'One of the most telling signs is a decrease in brewing performance,' says Steve Spring. 'If you notice inconsistent coffee quality, with some cups tasting weak and others overly strong, it might be your machine's way of saying goodbye. Extended brewing times are another red flag; it's a clear indication that the internal components are struggling.'

If your coffee tastes burnt or feels lukewarm, it's a clear sign that the machine is not maintaining the right brewing temperature. The ideal brewing temperature is between 195°F and 205°F. Anything outside this range can compromise the taste, indicating your coffee machine is past its best.

5. Constant maintenance and upgrades

The Philips 3200 LatterGo control panel close up

(Image credit: Philips)

'If your current coffee machine requires frequent repairs or has become challenging to clean and maintain, it might be more cost-effective and aesthetically pleasing to invest in a new, low-maintenance model that complements your kitchen's design,' advises Fred McGill, interior designer and founder of Next Modern Home.

6. Scale build up and difficulty cleaning

A coffee cup being filled in a coffee mahcine

(Image credit: Getty Images)

Even though it’s possible to keep the appliance running for as long as possible with proper cleaning and descaling, after prolonged use, the heating elements will naturally wear out over time,' explains Daniel Velikov, PR specialist at Fantastic
Services
.

'Scale build-up can affect the performance of your coffee machine and make it challenging to clean. If your current model is particularly difficult to descale or maintain, it may be time to replace it with a more user-friendly option,' advises Angela Rubin, cleaning expert at Hellamaid.

7. Lack of aesthetic appeal

Kitchen area with a light blue aga, white marbled worktops and fitted cabinets, dark wood flooring

(Image credit: Jody Stewart)

'One of the most apparent signs that your coffee machine needs an upgrade is if it looks outdated and no longer aligns with your kitchen's design aesthetic,' says interior designer, Fred McGill. 'Modern coffee makers come in sleek, stylish designs that can seamlessly blend with contemporary interiors, adding a touch of sophistication to your space.' You can keep this in mind when designing a coffee station.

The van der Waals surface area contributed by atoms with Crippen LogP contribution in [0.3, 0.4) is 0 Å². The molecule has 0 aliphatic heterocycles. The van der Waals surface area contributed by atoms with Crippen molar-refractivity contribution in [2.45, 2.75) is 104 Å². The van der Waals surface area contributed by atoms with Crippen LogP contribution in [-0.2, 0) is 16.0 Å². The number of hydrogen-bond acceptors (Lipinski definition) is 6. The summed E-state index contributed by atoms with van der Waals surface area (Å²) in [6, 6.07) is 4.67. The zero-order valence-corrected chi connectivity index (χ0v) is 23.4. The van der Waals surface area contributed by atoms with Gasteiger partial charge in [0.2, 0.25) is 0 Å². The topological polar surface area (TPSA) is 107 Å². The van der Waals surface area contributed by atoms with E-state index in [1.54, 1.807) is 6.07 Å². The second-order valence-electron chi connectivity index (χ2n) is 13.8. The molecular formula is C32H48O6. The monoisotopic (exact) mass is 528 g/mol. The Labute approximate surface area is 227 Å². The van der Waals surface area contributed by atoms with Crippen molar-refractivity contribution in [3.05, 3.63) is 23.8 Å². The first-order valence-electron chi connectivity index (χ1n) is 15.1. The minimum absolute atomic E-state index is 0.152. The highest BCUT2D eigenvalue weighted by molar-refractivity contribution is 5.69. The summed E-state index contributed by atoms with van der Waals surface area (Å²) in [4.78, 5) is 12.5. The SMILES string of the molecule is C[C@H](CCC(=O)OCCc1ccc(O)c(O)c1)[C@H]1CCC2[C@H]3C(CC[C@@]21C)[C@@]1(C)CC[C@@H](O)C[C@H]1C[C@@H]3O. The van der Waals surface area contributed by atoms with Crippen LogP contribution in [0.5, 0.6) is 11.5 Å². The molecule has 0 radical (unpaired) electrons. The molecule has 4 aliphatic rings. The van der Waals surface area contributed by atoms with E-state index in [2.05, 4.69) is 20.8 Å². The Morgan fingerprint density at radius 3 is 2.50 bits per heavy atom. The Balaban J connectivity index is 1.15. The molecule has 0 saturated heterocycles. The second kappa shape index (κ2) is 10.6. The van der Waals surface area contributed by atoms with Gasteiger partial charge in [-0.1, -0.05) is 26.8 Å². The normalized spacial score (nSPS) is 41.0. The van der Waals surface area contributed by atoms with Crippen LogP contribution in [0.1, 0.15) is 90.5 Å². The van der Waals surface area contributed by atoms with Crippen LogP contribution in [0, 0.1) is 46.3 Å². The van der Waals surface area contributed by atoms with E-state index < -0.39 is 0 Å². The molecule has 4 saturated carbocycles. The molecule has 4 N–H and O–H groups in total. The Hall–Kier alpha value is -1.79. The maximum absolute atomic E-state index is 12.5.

'If your current coffee machine takes up too much counter space and makes your kitchen feel cluttered, it might be time for a change,' adds Fred McGill. 'Newer models are often designed to be more compact, freeing up valuable countertop real estate and contributing to a more organized and visually appealing kitchen.'

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FAQs

What are the benefits of upgrading your coffee machine?

With advancements in coffee-making technology, old coffee machines may seem outdated and inefficient. 

'If your machine lacks modern features like programmable timers, adjustable brewing temperatures, or single-cup brewing options, it might be time for an upgrade,' advises Steve Spring, president of Seattle Coffee Roasters. 'Newer machines offer increased convenience and customization.'  


Coffee author, James Hyslop, leaves us with one last piece of advice: 'As a coffee expert and user I have long felt that coffee machines are not only about the coffee produced but the holistic experience of using the machine. A good coffee machine should be a pleasure to use and bring you joy and not frustration. 

'So sometimes your coffee machine works fine, produces acceptable coffee but just doesn't quite do it for you; maybe you don't like the look, maybe the features are restrictive, or maybe operating it is just unpleasurable. This is also a sure sign that you should at least consider changing coffee machines to one that will bring you joy in both experience and in the coffee it produces.'

Lola Houlton
News writer

Lola Houlton is a news writer for Homes & Gardens. She has been writing content for Future PLC for the past five years, in particular Homes & Gardens, Real Homes and GardeningEtc. She writes on a broad range of subjects, including recipe articles, reviewing products, writing ‘how to’ and ‘when to’ articles. Lola now writes about everything from organization through to house plants. Lola is a graduate student, who completed her degree in Psychology at the University of Sussex. She has also spent some time working at the BBC.